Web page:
It's time for a more realistic view of technology. Human input is still useful, and in some situations essential. If you go to the bottom of the Google News homepage you will find the following statement: "The selection and placement of stories on this page were determined automatically by a computer program." What exactly is that statement trying to say? There are perhaps two ways you can interpret it. Firstly, it might be trying to wash its hands of any mistakes that are made on the page. It's kind of like the humans in Google saying: "Don't blame us. We just work here. It's that bloody computer program." Secondly, it might be implying that the stories that appear on the Google News page have been chosen in a very objective manner by a computer program. No nasty, biased human editors were let near them. It was all done by a thoroughly rational, absolutely objective computer program. But didn't humans write the computer program in the first place? Couldn't there be bias and subjectivity in the program? There is a belief within the technology industry that technology and programming are pure, rational, logical and good. People, on the other hand, are messy, emotional, illogical and only occasionally good. From this belief flows a logical conclusion: People are the problem, technology is the solution. I have worked in the "web content management" industry since 1994. From the very beginning I approached things with a very foolish concept in mind. You won't believe this, but I actually thought that web content management was about the management of web content. Such a fool was I! I was harshly told to wake up and get real. Web content management was not about the management of web content. It was about TECHNOLOGY. It was all about the technology, the technology, the technology. The web content itself was irrelevant. The management was not even an issue. The technology would do it all. If you were a web content management professional, your sole purpose in life was to choose the right technology. Then, maybe, you trained some people in how to use that technology. Then you got out of the way. Because that's what web content management is all about. And there I was-silly me-thinking that management was important. That if you didn't have methods to choose the right content you were dealing with a "garbage in-garbage out" situation. And that if you didn't maintain quality on an ongoing basis, then the quality of the content would deteriorate. In September 2008, United Airlines lost US$ 1 billion in value due to a six-year-old story being mistakenly picked up by Google News, among others. On October 3, 2008, Apple lost nine percent of its value within minutes when someone put a false report on CNN's citizen's journalism website that Steve Jobs had had a heart attack. Quality content matters. Content management is not a management-free zone. We still need trained professionals to help manage content. Technology is wonderful, but it is not a magic bullet unless you're playing Russian Roulette.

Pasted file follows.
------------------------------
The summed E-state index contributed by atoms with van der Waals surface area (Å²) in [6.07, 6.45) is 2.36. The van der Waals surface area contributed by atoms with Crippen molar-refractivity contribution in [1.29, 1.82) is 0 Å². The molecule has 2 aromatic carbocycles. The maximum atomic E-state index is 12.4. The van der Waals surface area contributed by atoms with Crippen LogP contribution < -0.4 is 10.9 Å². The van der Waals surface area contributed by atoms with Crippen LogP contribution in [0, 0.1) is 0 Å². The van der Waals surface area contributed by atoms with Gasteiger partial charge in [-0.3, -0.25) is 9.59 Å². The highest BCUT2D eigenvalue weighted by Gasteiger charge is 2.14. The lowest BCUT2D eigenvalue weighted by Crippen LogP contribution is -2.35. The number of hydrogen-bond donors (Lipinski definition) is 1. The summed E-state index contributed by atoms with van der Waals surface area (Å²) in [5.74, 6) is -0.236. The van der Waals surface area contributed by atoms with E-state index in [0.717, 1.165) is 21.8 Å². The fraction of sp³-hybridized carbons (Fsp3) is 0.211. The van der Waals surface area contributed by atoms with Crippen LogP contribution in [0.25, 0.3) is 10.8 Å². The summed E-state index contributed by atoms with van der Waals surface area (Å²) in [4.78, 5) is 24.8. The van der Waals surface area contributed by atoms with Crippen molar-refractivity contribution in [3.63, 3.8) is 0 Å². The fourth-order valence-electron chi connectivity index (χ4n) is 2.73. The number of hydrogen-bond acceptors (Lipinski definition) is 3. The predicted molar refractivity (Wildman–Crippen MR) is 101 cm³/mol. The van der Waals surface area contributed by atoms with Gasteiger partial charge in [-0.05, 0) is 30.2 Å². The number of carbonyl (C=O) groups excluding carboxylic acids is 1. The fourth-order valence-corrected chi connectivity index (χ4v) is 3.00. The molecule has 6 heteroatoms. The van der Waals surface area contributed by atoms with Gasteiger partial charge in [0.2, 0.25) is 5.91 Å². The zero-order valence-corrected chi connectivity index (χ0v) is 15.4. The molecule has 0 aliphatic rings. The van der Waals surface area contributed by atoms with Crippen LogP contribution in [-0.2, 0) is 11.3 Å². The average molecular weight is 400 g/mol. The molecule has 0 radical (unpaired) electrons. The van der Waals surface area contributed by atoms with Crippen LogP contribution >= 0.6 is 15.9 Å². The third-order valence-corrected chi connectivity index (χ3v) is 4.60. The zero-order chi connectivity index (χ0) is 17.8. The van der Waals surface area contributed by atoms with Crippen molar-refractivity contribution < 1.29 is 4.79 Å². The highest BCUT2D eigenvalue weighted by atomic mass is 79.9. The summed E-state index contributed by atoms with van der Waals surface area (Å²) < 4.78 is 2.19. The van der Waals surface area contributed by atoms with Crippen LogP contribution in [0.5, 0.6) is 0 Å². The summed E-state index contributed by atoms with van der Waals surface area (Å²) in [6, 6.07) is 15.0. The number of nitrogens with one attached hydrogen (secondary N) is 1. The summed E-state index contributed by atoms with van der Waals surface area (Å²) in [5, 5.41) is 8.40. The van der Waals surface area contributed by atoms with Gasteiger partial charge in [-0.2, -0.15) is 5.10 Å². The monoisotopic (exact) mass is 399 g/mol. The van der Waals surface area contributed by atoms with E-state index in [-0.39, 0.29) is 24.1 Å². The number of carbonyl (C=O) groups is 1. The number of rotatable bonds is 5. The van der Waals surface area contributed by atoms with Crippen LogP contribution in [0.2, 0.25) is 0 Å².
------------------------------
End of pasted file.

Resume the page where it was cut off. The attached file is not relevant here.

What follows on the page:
About the Author

Gerry McGovern, a content management author and consultant, has spoken, written and consulted extensively on writing for the web and web content management issues since 1994.